US 4005948 A
A lubrication system for use in a compressor unit includes a deflector projecting from the inner wall of the compressor housing which collects lubricating oil splashed onto the housing wall and channels the lubricating oil thus collected to the shaft seal cavity.
1. A compressor including a compressor housing having a discharge chamber which includes an inlet and an outlet, means for controlling the flow of fluid between the inlet and outlet of said discharge chamber a plurality of cylinders in said housing piston means including a shaft for imparting reciprocating motion of said piston means in said cylinders to compress a refrigerant fluid therein, a front housing on said compressor housing including an opening for receiving said shaft, means being provided to effect fluid communication between said shaft seal cavity and the interior of said compressor housing, an oil deflector depending from the inner wall of said compressor housing, said front housing including an oil opening disposed adjacent said oil deflector and a passageway formed therein effecting communication between said oil opening and said shaft seal cavity, whereby oil on the inner wall of said housing is directed by said deflector through said oil opening and into said shaft seal cavity, an oil bypass opening for allowing blow-by gas to be discharged from the interior of said housing, and a protective member circumferentially spaced along said housing inner wall from said oil deflector and projecting from said inner wall beyond said bypass opening, thereby to prevent oil from entering into said bypass opening.
2. The compressor of claim 1, in which said means for effecting fluid communication between said shaft seal cavity and said housing interior includes a second passageway formed axially through said shaft.
3. The compressor of claim 1, in which said passageway includes a first section in direct communication with said housing interior and a second section having a reduced width as compared to said first section intermediate said first section and said shaft seal cavity.
4. The compressor of claim 1, in which said protective member is in the form of a tube extending from said bypass opening and including an end portion projecting downward from said bypass opening and away from said casing wall.
5. The compressor of claim 1, in which said protective member includes an arcuate rib projecting from said housing wall and defining with said housing wall an oil-isolating enclosure for said opening.
6. The compressor of claim 1, in which said deflector is in the form of a triangle as viewed in plan and having one side surface tapering toward said opening.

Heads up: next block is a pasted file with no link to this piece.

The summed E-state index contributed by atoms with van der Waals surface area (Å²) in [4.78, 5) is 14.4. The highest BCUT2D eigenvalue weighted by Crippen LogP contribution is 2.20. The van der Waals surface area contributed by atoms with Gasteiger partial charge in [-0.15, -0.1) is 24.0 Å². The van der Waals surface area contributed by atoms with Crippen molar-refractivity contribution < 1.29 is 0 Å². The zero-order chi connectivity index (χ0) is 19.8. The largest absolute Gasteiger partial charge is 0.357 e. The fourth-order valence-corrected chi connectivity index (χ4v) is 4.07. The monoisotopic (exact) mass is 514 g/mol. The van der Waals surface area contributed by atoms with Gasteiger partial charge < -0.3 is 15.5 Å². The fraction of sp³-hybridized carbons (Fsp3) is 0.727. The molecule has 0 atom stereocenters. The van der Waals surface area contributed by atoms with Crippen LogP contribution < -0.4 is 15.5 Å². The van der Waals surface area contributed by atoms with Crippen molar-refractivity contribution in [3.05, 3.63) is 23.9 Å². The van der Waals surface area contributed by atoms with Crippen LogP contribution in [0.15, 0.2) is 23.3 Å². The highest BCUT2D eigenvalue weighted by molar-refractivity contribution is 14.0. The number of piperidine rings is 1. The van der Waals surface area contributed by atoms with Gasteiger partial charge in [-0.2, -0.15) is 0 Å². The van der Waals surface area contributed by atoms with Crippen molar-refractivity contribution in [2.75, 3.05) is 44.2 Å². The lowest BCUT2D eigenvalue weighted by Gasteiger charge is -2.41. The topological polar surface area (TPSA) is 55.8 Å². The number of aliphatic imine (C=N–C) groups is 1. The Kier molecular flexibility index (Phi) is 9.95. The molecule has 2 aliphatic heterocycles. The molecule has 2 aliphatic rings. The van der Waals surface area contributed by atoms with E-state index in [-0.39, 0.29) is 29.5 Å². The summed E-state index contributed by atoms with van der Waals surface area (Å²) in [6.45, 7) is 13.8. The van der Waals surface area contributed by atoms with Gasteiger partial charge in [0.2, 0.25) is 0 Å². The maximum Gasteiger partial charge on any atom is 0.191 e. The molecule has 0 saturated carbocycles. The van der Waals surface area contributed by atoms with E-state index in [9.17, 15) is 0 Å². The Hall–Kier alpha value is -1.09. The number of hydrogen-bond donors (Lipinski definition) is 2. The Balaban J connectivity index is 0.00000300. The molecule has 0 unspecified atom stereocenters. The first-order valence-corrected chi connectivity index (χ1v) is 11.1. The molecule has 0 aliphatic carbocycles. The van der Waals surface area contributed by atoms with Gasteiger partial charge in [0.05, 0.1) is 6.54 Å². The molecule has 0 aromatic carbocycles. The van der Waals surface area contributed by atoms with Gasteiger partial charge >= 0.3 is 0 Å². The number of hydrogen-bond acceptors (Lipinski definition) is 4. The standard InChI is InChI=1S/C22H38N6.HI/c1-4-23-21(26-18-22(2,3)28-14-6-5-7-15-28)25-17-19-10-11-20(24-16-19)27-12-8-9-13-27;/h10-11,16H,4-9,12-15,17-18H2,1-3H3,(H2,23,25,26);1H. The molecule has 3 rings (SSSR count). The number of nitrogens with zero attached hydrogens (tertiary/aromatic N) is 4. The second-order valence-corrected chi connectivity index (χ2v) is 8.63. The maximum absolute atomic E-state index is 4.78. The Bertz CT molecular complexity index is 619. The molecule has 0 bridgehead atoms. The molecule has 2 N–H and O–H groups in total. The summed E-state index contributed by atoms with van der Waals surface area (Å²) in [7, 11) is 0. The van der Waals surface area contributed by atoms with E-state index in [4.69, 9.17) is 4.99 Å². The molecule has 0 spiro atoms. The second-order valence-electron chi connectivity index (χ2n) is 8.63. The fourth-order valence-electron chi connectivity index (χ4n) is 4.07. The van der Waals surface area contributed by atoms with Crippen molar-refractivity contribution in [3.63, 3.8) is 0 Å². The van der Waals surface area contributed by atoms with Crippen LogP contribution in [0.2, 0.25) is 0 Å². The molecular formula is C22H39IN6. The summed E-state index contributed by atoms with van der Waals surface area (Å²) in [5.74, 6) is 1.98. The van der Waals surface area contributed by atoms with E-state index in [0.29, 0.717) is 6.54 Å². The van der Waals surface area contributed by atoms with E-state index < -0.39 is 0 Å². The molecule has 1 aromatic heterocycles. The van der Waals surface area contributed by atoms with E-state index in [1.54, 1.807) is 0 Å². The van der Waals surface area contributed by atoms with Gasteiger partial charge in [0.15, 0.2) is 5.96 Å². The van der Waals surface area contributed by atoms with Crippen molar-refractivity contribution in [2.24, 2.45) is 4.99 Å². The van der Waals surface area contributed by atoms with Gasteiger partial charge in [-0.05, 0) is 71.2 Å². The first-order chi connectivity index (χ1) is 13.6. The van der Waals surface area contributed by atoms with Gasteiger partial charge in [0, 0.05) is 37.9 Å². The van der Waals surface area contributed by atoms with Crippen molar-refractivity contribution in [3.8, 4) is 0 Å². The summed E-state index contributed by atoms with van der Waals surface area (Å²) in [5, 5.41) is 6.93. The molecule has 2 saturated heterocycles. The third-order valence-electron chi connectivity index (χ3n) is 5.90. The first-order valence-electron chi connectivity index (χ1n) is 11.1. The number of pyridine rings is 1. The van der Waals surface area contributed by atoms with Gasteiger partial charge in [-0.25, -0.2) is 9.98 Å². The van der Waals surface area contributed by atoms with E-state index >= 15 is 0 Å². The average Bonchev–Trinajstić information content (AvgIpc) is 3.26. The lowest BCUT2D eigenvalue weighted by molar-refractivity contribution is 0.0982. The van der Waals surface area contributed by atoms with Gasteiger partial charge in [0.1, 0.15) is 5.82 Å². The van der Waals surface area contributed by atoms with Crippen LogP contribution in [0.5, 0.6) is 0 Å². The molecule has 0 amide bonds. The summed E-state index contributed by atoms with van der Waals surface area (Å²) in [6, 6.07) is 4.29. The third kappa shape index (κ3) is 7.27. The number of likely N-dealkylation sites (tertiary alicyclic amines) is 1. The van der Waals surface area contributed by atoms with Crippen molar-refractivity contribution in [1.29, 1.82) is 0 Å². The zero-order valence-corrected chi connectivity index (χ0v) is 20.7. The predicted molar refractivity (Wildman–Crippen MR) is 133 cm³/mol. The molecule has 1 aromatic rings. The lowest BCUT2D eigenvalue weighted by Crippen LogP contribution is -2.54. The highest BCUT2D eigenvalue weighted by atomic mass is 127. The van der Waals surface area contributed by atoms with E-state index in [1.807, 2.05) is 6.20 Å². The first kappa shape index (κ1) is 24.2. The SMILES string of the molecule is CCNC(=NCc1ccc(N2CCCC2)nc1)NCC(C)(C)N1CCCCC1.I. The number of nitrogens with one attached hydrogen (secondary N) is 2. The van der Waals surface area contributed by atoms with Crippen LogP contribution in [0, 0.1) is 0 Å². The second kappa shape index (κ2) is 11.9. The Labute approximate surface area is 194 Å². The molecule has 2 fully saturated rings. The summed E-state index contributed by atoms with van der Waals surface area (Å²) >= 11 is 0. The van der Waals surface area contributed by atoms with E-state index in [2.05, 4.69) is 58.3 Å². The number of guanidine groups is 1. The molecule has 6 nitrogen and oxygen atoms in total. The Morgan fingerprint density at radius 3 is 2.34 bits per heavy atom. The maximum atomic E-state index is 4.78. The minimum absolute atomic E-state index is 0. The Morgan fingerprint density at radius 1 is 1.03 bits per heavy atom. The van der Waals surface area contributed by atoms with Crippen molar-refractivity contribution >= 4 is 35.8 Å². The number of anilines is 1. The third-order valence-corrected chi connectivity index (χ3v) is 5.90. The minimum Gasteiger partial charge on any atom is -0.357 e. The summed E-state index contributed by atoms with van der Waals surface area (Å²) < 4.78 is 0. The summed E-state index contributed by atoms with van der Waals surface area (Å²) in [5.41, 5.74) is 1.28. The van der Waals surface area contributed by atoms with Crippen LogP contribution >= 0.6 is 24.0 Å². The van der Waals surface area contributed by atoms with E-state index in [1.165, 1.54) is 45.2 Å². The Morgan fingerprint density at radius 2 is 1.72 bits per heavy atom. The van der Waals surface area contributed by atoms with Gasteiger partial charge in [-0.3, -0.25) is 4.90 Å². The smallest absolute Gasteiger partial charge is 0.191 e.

7. The compressor of claim 6, in which said deflector terminates in a flat tip portion adjacent to but offset from said oil opening.
8. The compressor of claim 3, in which said deflector is substantially in the form of a right triangle as viewed in plan.
9. The compressor of claim 3, in which said deflector is substantially in the form of an isosceles triangle as viewed in plan.
10. The compressor of claim 3, in which said tapered wall has an arcuate channel formed therein for channeling the flow of oil therealong.
11. A compressor comprising a housing having a discharge chamber including an inlet and an outlet, means for controlling the flow of fluid between the inlet and outlet of said discharge chamber, a plurality of cylinders in said housing, piston means, means including a shaft for imparting reciprocating motion to said piston means in said cylinders to compress a refrigerant fluid therein, a front housing on said housing including an opening for receiving said shaft, and a shaft seal cavity disposed about a portion of said shaft, means being provided to effect fluid communication between said shaft seal cavity and said crank chamber, said front housing having an oil opening and a communication passageway formed therein effecting communication between said oil opening and said shaft seal cavity, an oil deflector depending from the inner wall of said housing and having a reduced width tip portion in close proximity to said oil opening, a relatively wider base portion spaced from said tip portion and away from said oil opening, and at least one slanted wall surface extending between said tip and base portions; whereby oil collecting on the inner wall of said housing is directed along said slanted surface and into said oil opening.
12. The compressor of claim 11, in which said passageway includes a first section in direct communication with the interior of said housing and a second section having a reduced width as compared to said first section intermediate said first section and said shaft seal cavity.
13. The compressor of claim 11, in which said deflector is in the form of a triangle as viewed in plan and has one side surface slanting in a direction toward said oil opening.
14. The compressor of claim 13, in which said deflector is substantially in the form of a right triangle, as viewed in plan.
15. The compressor of claim 13, in which said deflector is substantially in the form of an isosceles triangle, as viewed in plan.
16. The compressor of claim 13, in which said slanted wall surface has an arcuate channel formed therein for channeling the flow of oil therealong to said oil opening.
The present invention relates generally to compressors, and more particularly to an improved means for providing lubrication in a refrigerant compressor.
In the conventional refrigerant compressor, a charge of refrigerant gas and lubricating oil is introduced. The refrigerant is compressed by a plurality of pistons which axially reciprocate within a corresponding plurality of cylinders. The reciprocal movement of the pistons is, in turn, produced by the cooperation of a rotating cam rotor or swash plate and a rotating wobble plate which convert the rotation of an input shaft to the desired reciprocal movement of the pistons. The compressed refrigerant is fed out of the compressor to a refrigerating unit and a quantity of lubricating oil is separated from the input charge and passed into the compressor to lubricate desired components of the compressor, such as the thrust bearings.